A year ago when I was first exploring Buddhism I came across Harry's blog that was then (and is) titled "One Bright Pearl." Harry was going through Shobogenzo chapter by chapter and I happened to arrive when he was coincidentally discussing "Ikka No Myoju" (one bright pearl). It was here I made my first attempts at expressing what I thought this might all be about. And Harry, and others, very kindly entertained, riffed on (this is a good thing) and challenged my musings.
That experience, and what I was getting out Brad's books at the time, brought forth a sculpture that was then very important to me and still is. I regret that I am not a better photographer of sculpture. The snapshot does not carry the correct impact.
This is what I have to say about it now... but there is likely more lurking. This is me trying to interpret and express my work. This is not what I had in mind before sculpting. What I had in mind was an image of this and my task was to make the image real. Now that it is real, this is what I feel the image means.
The focus is the sphere. Of course resonating with "pearl" but black. It hovers a bit impossibly in mid air. It has finite dimension but is intended to feel infinitely small and large at the same time. It is a focus. A center of the universe that is clearly not center of the universe. It's the idea of the center. It's the idea of the whole universe.
The pillar is not just a stand. The pillar is a stream, a coalescing of all things. Like a miniature black hole, the sphere is drawing all material into the pearl. The pillar is that stream of mater. The pearl is drawing mater from the surroundings and it is about to become something. It already is something, it is already everything just as it is, now..... Created from the universal material that is the same in all 10 directions. In a blink it will be gone.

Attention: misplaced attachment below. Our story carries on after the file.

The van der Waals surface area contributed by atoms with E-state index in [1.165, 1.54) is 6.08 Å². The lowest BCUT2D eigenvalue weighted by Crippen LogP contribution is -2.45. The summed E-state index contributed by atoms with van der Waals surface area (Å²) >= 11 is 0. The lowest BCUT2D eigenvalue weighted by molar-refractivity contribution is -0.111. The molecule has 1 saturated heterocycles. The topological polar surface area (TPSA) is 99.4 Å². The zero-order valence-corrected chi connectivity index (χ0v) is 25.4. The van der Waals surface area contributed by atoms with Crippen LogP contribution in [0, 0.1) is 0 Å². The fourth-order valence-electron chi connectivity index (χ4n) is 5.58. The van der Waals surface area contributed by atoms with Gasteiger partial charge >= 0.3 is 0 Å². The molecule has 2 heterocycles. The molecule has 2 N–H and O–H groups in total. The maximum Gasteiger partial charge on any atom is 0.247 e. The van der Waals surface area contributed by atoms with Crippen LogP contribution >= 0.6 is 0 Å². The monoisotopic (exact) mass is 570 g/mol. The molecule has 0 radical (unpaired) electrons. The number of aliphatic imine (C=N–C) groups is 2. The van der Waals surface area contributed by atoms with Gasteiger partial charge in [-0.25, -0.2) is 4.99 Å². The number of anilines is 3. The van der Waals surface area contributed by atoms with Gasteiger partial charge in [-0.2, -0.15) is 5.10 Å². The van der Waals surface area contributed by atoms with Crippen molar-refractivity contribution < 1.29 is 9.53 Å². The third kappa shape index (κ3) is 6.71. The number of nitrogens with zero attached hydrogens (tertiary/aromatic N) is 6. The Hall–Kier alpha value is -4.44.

The base is part of the sculpture, not just a platform for presentation. If you notice the pillar is an elongated pyramid, a triangle, you will see the three classic Buddhist symbols of square (base) triangle (pillar) and circle (sphere).
I don't know what those symbols have meant or are supposed to mean in the scholarly Buddhist context, but I have always like that triad of symbols and this is what they mean to me in the context of this sculpture.
The square is the concrete materialistic world. It is matter and the laws of physics that govern it. It is the 4 basic elements fire, air, water and earth (yes, I know some cultures put forward 5 basic elements...o well). That is not to say the square is purely materialistic. It represents the concepts of materialism what we use. It is, therefore, also idealistic.
The sphere is reality as it is. It is perfection. It is "God.". And, of course, it can not escape being just the concept of these. It is the entire unified universe. The "all-ness" that we are all part of.
The triangle is the balance, the logic, the understanding that links the physical reality we are in with the cosmic realitiy of the all.
Okay, that's probably enough. I don't want to put of people with too many obscure musings.
1 week ago